Michael Regan is ready to have more honest discussions with Petaluma.
For the longtime resident and local business owner, substantive progress on key issues calls for a more proactive approach to policymaking, as well as transparent conversations that he believes local officials haven’t necessarily been having with their citizens.
Regan is one of seven city council candidates in the hunt for three vacant seats at City Hall. To win over local constituents, he’s advocating for an immediate revamp of public safety recruiting, infrastructure enhancements across the board, and a more honest debate on housing.
“With so many of our issues that we have, I would hate for us to have a council that isn’t as proactive to get us through this time because we’re going to go through a time that — if we’re not proactive — it can definitely hurt the city,” Regan said. “At some point you’ve got to do something. That was why it just kind of drove me (to enter the race).”
Regan, 38, attended Petaluma High School and Santa Rosa Junior College, eventually graduating from San Francisco State where he earned a degree in broadcasting. After living in the east side of Petaluma for the last eight years, he relocated to the west in January with his wife, Patricia, and their two children, Bailey, 6, and Jameson, 4. His wife works with him at their mortgage advising firm, The Regan Team Home Loan Group.
Regan was the chair of the Transit Advisory Committee during the 2017-18 fiscal year, and oversaw the contract negotiations with MV Transportation in the spring. He cited that experience as an eye-opener for doing municipal work, balancing budget constraints with the needs of the public.
He has been or is currently serving on the board of several local organizations including the Petaluma Education Foundation, the Petaluma Chapter of Realtors, Petaluma Host Lions and the Petaluma Young Professionals Network.
If elected, the No. 1 priority for Regan is public safety, specifically addressing the staffing shortages facing the Petaluma Police Department, and the expansion needed for Petaluma Fire. He said he was “shocked” these aren’t top priorities for every candidate.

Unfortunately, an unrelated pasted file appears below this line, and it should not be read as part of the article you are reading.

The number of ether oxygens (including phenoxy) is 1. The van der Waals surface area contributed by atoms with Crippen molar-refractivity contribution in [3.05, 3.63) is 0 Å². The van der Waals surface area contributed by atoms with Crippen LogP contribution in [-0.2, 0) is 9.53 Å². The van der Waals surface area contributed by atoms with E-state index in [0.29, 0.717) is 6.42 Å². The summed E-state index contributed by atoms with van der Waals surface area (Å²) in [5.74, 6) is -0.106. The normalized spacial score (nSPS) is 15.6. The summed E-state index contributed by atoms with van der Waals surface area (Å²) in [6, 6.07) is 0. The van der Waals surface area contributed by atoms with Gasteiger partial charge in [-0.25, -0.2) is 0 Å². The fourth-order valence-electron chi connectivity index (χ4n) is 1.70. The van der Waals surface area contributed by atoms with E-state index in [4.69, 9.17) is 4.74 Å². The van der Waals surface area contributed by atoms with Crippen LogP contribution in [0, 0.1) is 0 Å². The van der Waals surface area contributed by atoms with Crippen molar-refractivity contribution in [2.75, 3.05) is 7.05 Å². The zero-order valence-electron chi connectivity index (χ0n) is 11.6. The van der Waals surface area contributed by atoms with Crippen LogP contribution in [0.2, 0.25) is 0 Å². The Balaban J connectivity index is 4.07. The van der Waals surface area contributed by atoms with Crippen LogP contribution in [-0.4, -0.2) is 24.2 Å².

“We have to think critically about how we build our pipeline,” Regan said. “How is Rohnert Park having 12 (recruits in one class) and we don’t? What’s the problem? We’ve got to look at that, and we should have been doing it years ago.”
Included in that policy is his support of the Rainier crosstown connector, which would create direct access to Petaluma Valley Hospital, and acknowledge east side citizens that often feel neglected by city officials, he said.
Regan also called on voters to say ‘no’ to Prop. 6, a gas tax repeal measure that would remove vital funding for road repairs and widening Highway 101.
Establishing public forums, modernizing communications, and polling citizens for major issues like the fate of the fairgrounds would restore trust throughout the community, Regan said. He pointed to the controversial Water Street art project as an example of what can go wrong when the public isn’t adequately involved.
As far as housing goes, Regan supports the urban growth boundary as is, but wants to engage residents on the possibility of building upward in the urban core if Petaluma really wants to make progress.